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Still for viola and chamber orchestra

Thomas Larcher (b. 1963)

Thomas Larcher (photo credit: Richard Haughton)

Thomas Larcher (photo credit: Richard Haughton)

Composer
Thomas Larcher (b. 1963)
Composition Year
2002
Work Movements
1. Ruhig fliessend – schnell (attacca)
2. Ruhig fliessend – schnell – ruhig fliessend
Artists
Lawrence Power [viola], Irish Chamber Orchestra [orchestra], Thomas Larcher [piano], Paul Watkins [conductor]

Programme Note Writer:
© Thomas Larcher

The orchestration for this work consists of solo viola, a normal string orchestra but including a piano, which also serves as a percussion instrument. The work is characterised over long stretches by an organ point, something which I have observed has shown up in some of my last pieces. Towards the end this tonally stabilising state is abandoned and the F-sharp tone, which is the organ point, is functionalised and perceived as the dominant of B-minor. The variations around the organ point, which call it into question and then return to it – are all primarily initiated and sustained by the solo instrument. The tonally static state, which occurs over longer periods, provokes rhythmic developments which drive the piece forward. At the end, the motif from the beginning reappears, reinterpreted tonally and acoustically, bringing the jorney, so to speak, to an end.

The title Still refers primarily to the concept of the video still, a frozen image from a video film, which is altered, processed or perhaps left as it is. The interesting aspect of the video stills is usually the details, the patterns which one can observe and which one does not naturally see ( or at least perceives differently) when it is in motion. Correspondingly the piece deals with movement and the cessation of movement. It is also about introspection and activity. Still also means stillness – and stillness is precisely an idea which I associate very much with the viola.

Still was commissioned by the Stuttgart Chamber Orchestra and the International Mozarteum Foundation (ISM). The premiere took place on 2 February 2003 at the Salzburg Mozart Week with Kim Kashkashian and the Stuttgart Chamber orchestra under Dennis Russell Davies.

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Still for viola and chamber orchestra

Composer: Thomas Larcher (b. 1963)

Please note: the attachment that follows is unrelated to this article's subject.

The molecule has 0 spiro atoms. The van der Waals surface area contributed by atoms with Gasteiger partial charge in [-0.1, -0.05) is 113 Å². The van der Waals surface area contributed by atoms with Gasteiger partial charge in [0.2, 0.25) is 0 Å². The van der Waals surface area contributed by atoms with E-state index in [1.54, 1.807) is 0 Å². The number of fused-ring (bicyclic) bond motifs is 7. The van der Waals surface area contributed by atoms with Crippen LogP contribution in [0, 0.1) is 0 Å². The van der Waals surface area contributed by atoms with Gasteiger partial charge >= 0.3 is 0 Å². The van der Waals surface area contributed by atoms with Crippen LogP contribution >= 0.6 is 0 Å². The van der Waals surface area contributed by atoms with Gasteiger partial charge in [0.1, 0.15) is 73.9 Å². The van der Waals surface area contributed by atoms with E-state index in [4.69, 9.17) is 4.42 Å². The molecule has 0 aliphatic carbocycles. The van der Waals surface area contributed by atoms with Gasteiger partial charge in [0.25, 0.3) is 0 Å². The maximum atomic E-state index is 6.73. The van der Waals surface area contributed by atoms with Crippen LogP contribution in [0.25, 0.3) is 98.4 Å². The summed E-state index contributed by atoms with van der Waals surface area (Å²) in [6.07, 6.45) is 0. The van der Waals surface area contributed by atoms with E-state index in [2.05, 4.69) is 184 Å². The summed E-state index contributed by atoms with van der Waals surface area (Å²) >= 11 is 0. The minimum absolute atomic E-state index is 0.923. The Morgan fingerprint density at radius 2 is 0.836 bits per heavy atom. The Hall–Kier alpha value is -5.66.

Performance date: Tuesday 3rd July 2012
Venue: St. Brendan's Church, Bantry, Co Cork, Ireland

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Composer Thomas Larcher (b. 1963)
Work Title Still for viola and chamber orchestra
Composition Year 2002
Work Movements 1. Ruhig fliessend – schnell (attacca)
2. Ruhig fliessend – schnell – ruhig fliessend
Artist(s) Lawrence Power [viola], Irish Chamber Orchestra [orchestra], Thomas Larcher [piano], Paul Watkins [conductor]
Performance Date Tuesday 3rd July 2012
Performance Venue St. Brendan's Church, Bantry, Co Cork, Ireland
Event Main Evening Concert
Duration 00:22:03
Recording Engineer Anton Timoney, RTÉ lyric fm
Instrumentation Category Small Mixed Ensemble
Instrumentation va, orch, pf
Programme Note Writer © Thomas Larcher

The orchestration for this work consists of solo viola, a normal string orchestra but including a piano, which also serves as a percussion instrument. The work is characterised over long stretches by an organ point, something which I have observed has shown up in some of my last pieces. Towards the end this tonally stabilising state is abandoned and the F-sharp tone, which is the organ point, is functionalised and perceived as the dominant of B-minor. The variations around the organ point, which call it into question and then return to it – are all primarily initiated and sustained by the solo instrument. The tonally static state, which occurs over longer periods, provokes rhythmic developments which drive the piece forward. At the end, the motif from the beginning reappears, reinterpreted tonally and acoustically, bringing the jorney, so to speak, to an end.

The title Still refers primarily to the concept of the video still, a frozen image from a video film, which is altered, processed or perhaps left as it is. The interesting aspect of the video stills is usually the details, the patterns which one can observe and which one does not naturally see ( or at least perceives differently) when it is in motion. Correspondingly the piece deals with movement and the cessation of movement. It is also about introspection and activity. Still also means stillness – and stillness is precisely an idea which I associate very much with the viola.

Still was commissioned by the Stuttgart Chamber Orchestra and the International Mozarteum Foundation (ISM). The premiere took place on 2 February 2003 at the Salzburg Mozart Week with Kim Kashkashian and the Stuttgart Chamber orchestra under Dennis Russell Davies.